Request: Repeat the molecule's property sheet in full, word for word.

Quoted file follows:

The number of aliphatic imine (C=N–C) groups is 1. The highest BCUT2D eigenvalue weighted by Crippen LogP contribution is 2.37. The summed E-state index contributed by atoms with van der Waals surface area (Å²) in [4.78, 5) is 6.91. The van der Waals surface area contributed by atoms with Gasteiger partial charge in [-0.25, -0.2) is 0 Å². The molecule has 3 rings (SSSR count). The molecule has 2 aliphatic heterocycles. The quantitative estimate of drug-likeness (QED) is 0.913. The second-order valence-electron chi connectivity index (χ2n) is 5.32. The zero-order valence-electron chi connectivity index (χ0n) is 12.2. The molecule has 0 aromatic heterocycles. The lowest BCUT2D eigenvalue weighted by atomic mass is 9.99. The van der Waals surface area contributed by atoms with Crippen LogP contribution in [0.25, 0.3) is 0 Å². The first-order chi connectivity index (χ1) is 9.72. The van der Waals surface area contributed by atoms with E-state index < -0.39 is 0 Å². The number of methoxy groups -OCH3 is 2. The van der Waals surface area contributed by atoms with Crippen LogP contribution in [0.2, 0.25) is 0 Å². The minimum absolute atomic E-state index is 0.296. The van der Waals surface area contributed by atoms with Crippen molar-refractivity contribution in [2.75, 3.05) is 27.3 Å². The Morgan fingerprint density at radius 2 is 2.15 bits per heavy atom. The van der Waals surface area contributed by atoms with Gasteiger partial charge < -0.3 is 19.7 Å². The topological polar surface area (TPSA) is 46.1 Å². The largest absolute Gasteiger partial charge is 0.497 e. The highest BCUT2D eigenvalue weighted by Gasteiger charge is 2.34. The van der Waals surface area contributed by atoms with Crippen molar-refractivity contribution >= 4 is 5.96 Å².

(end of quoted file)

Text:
The number of aliphatic imine (C=N–C) groups is 1. The highest BCUT2D eigenvalue weighted by Crippen LogP contribution is 2.37. The summed E-state index contributed by atoms with van der Waals surface area (Å²) in [4.78, 5) is 6.91. The van der Waals surface area contributed by atoms with Gasteiger partial charge in [-0.25, -0.2) is 0 Å². The molecule has 3 rings (SSSR count). The molecule has 2 aliphatic heterocycles. The quantitative estimate of drug-likeness (QED) is 0.913. The second-order valence-electron chi connectivity index (χ2n) is 5.32. The zero-order valence-electron chi connectivity index (χ0n) is 12.2. The molecule has 0 aromatic heterocycles. The lowest BCUT2D eigenvalue weighted by atomic mass is 9.99. The van der Waals surface area contributed by atoms with Crippen LogP contribution in [0.25, 0.3) is 0 Å². The first-order chi connectivity index (χ1) is 9.72. The van der Waals surface area contributed by atoms with E-state index < -0.39 is 0 Å². The number of methoxy groups -OCH3 is 2. The van der Waals surface area contributed by atoms with Crippen LogP contribution in [0.2, 0.25) is 0 Å². The minimum absolute atomic E-state index is 0.296. The van der Waals surface area contributed by atoms with Crippen molar-refractivity contribution in [2.75, 3.05) is 27.3 Å². The Morgan fingerprint density at radius 2 is 2.15 bits per heavy atom. The van der Waals surface area contributed by atoms with Gasteiger partial charge < -0.3 is 19.7 Å². The topological polar surface area (TPSA) is 46.1 Å². The largest absolute Gasteiger partial charge is 0.497 e. The highest BCUT2D eigenvalue weighted by Gasteiger charge is 2.34. The van der Waals surface area contributed by atoms with Crippen molar-refractivity contribution >= 4 is 5.96 Å².